- As mentioned above, a good seasoned buddy won't eliminate the discomfort completely, but will drastically reduce it. We always start by ponying (or riding) our young ones with our seasoned go-anywhere mare.
- Many will disagree, but IMHO it's OK to get off and lead in hand when you need to... it's less for your horse to think about. Just don't let your horse associate seeing a 'horse monster' with you getting off. Keep her mind busy for a few minutes by turning, circles, just looking, etc and then get off to lead her.
- We always talk of working on getting our horses to trust us. Trust is only gained by hundreds of miles of riding experience....there is no shortcut, and, when riding alone, it takes a very long time for that trust to come even close to the security she gets from her herd. Remember, this is very unnatural for a horse and those 'stay safe' instincts are very strong.
- Always, always end on a good note doing something easy and familiar.

Bottom line...practice, miles, experience, age, time, and patience.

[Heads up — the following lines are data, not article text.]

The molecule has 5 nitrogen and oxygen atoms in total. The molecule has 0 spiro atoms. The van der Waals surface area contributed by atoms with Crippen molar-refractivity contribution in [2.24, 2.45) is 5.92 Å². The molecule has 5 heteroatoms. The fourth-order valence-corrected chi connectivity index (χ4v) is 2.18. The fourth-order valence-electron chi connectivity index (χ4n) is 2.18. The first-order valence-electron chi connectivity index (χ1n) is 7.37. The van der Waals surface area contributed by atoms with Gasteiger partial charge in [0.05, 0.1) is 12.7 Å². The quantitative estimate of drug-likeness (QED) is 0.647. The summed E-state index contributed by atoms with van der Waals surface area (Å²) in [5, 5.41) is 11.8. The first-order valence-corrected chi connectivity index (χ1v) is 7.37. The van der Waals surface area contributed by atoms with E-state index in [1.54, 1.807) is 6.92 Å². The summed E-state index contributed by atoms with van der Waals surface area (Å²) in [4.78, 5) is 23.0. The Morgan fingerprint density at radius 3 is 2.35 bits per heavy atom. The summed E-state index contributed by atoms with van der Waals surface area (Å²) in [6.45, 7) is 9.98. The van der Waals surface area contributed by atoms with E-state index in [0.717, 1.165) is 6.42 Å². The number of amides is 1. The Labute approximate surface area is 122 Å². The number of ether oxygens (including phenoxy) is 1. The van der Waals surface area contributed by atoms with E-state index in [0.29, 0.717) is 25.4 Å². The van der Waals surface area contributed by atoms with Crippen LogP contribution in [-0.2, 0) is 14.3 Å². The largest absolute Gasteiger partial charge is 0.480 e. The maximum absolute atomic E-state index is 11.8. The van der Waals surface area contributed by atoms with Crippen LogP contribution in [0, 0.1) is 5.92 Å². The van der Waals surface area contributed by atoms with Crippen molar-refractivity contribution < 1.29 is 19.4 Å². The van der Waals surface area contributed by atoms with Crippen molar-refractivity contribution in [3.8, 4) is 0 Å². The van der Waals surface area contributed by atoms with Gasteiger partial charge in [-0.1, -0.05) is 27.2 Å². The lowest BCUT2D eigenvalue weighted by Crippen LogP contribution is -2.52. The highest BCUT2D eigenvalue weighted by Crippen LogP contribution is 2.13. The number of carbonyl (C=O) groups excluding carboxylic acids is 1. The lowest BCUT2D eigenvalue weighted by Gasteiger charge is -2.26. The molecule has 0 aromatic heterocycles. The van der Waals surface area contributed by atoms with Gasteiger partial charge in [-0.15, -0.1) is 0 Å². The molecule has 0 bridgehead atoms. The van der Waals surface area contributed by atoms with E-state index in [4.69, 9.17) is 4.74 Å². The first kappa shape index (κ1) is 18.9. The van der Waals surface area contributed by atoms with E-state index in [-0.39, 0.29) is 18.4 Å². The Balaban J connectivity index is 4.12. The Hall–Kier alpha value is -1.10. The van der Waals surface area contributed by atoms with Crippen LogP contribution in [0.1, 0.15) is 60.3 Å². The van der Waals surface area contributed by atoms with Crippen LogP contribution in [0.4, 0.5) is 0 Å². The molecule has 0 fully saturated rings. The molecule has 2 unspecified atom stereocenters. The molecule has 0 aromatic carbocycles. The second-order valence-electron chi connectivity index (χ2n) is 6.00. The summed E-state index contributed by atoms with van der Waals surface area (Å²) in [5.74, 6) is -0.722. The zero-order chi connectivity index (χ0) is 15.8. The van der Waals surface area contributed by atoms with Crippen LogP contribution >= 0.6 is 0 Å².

11-14-2009, 07:22 AM
  #7
Foal
I agree with everything that PaintHorseMares have said, could not have said it better myself!
     
    11-14-2009, 11:40 AM
  #8
Foal
Thanks, PaintHorseMares. I think your right and I'll definitely work on it. Hopefully I can just find someone to go with. I like going in groups more too because it's more fun than riding alone all the time.

Thanks everyone.
     
    11-15-2009, 07:59 AM
  #9
Green Broke
Quote:
Originally Posted by MTcowgirl    
Thanks, PaintHorseMares. I think your right and I'll definitely work on it. Hopefully I can just find someone to go with. I like going in groups more too because it's more fun than riding alone all the time.

Thanks everyone.
Good luck with your efforts, and I hope you find an experienced horse to ride with since it makes this so much easier. When you do, something to keep in mind... Even with an experienced lead horse, you may come across something that your mare feels very uncomfotable with and will want to stop/refuse to go on. In those cases, I always ask the lead rider to continue on slowly... 99% of the time, the inexperienced horse's fear of being left behind will, at some point, overcome the fear of going on and it will trot to catch up.